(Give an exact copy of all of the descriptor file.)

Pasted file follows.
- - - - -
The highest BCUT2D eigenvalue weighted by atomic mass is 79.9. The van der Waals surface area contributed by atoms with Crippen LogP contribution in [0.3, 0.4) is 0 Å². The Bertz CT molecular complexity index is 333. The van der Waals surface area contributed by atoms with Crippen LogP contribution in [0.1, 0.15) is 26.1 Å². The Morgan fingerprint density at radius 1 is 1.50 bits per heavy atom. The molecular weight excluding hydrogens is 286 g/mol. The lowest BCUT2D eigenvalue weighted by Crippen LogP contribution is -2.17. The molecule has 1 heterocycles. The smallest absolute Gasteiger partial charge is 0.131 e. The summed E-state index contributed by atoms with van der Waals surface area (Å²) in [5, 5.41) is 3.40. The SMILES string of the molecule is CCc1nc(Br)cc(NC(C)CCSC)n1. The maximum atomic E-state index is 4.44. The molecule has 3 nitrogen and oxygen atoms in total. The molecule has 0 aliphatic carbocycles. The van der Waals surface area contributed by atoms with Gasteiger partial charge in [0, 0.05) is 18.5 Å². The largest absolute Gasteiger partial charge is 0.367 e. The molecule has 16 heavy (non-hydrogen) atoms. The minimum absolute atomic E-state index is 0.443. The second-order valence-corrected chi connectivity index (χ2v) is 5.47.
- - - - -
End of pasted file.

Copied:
The highest BCUT2D eigenvalue weighted by atomic mass is 79.9. The van der Waals surface area contributed by atoms with Crippen LogP contribution in [0.3, 0.4) is 0 Å². The Bertz CT molecular complexity index is 333. The van der Waals surface area contributed by atoms with Crippen LogP contribution in [0.1, 0.15) is 26.1 Å². The Morgan fingerprint density at radius 1 is 1.50 bits per heavy atom. The molecular weight excluding hydrogens is 286 g/mol. The lowest BCUT2D eigenvalue weighted by Crippen LogP contribution is -2.17. The molecule has 1 heterocycles. The smallest absolute Gasteiger partial charge is 0.131 e. The summed E-state index contributed by atoms with van der Waals surface area (Å²) in [5, 5.41) is 3.40. The SMILES string of the molecule is CCc1nc(Br)cc(NC(C)CCSC)n1. The maximum atomic E-state index is 4.44. The molecule has 3 nitrogen and oxygen atoms in total. The molecule has 0 aliphatic carbocycles. The van der Waals surface area contributed by atoms with Gasteiger partial charge in [0, 0.05) is 18.5 Å². The largest absolute Gasteiger partial charge is 0.367 e. The molecule has 16 heavy (non-hydrogen) atoms. The minimum absolute atomic E-state index is 0.443. The second-order valence-corrected chi connectivity index (χ2v) is 5.47.